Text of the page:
A new process automatically registering voters when they interact with the DMV in Oregon added 375,000 voters to the state’s rolls in just over a year and a half, according to a new report released by the U.S. Election Assistance Commission.
The process, often called automatic voter registration, went into effect in January 2016 and added 272,000 registrations in Oregon ahead of the presidential election. The data offers more evidence that automatic voter registration can be a significant tool for expanding the right to vote.
As many states push voting restrictions, advocates see automatic voter registration as one of the key ways they can bolster the franchise. Since Oregon became the first state to pass automatic voter registration in 2015, nine additional states and the District of Columbia have followed suit.
“We are excited to see the success of our program,” Steve Trout, the election director in Oregon’s secretary of state’s office, said in an email. “Because of our automatic registration system we have more people registered, cleaner voter registration rolls, and nearly 100,000 of those registered through this process voted in the November election.”
When Oregon residents interact with the DMV, they are registered to vote by default, and then receive a postcard in the mail that they can use to opt out if they want. The state sent out about 420,000 mailers, and by the end of July 2017, only 31,822 voters had chosen to opt out. Another 11,146 of the mailers were undeliverable.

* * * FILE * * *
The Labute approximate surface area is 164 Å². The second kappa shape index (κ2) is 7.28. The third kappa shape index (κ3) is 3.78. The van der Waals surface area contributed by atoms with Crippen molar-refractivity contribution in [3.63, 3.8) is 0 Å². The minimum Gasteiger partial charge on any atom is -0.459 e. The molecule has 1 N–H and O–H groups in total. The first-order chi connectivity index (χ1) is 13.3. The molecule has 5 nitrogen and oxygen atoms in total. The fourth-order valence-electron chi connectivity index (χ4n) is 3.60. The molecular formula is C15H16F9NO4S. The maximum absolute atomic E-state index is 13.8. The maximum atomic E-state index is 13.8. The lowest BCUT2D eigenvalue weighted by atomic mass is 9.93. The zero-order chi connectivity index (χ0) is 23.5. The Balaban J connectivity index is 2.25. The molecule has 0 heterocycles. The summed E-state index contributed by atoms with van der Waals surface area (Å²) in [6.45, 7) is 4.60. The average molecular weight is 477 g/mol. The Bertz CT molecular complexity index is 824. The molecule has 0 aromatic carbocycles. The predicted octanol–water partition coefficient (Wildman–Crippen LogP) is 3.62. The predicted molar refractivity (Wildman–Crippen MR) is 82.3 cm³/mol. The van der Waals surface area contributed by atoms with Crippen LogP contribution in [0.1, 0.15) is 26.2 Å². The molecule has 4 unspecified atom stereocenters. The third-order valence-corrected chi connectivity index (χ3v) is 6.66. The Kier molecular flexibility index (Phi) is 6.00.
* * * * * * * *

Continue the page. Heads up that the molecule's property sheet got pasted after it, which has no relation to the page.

Henry Kraemer, program director at the Alliance for Youth Action and an activist who helped lead the push for automatic voter registration in Oregon, said the numbers are encouraging.
“375,000 new people added to the voter rolls in Oregon is clearly an extraordinary result ― that’s over 12% of Oregon’s eligible voters who can now exercise their right to vote, in just over a year,” Kraemer said in an email. “Automatic voter registration is working for Oregonians, and it’s a great sign that it will work for the rest of the country.”
“The opt-out number is also right on track from predictions ― around 90% of eligible citizens are getting registered, and 10% are choosing to opt out,” he went on. “Not only does that mean the opt-out is working for people who want it, but it also shows the vast majority of people want to be registered and are exercising their right to vote ― many for the first time in their lives.”
The registration numbers offer another piece of evidence that advocates can use to make the case for AVR. An analysis released by the Center for American Progress in June found that more than 116,000 of the people who utilized automatic voter registration in Oregon likely would not have registered on their own.
Not a single Republican lawmaker in Oregon backed automatic voter registration legislation when it passed in 2015, and many of the states where it’s been adopted have been traditionally blue. There are some instances where Republicans have been part of the push, however: In West Virginia and Illinois, lawmakers from both parties supported the effort.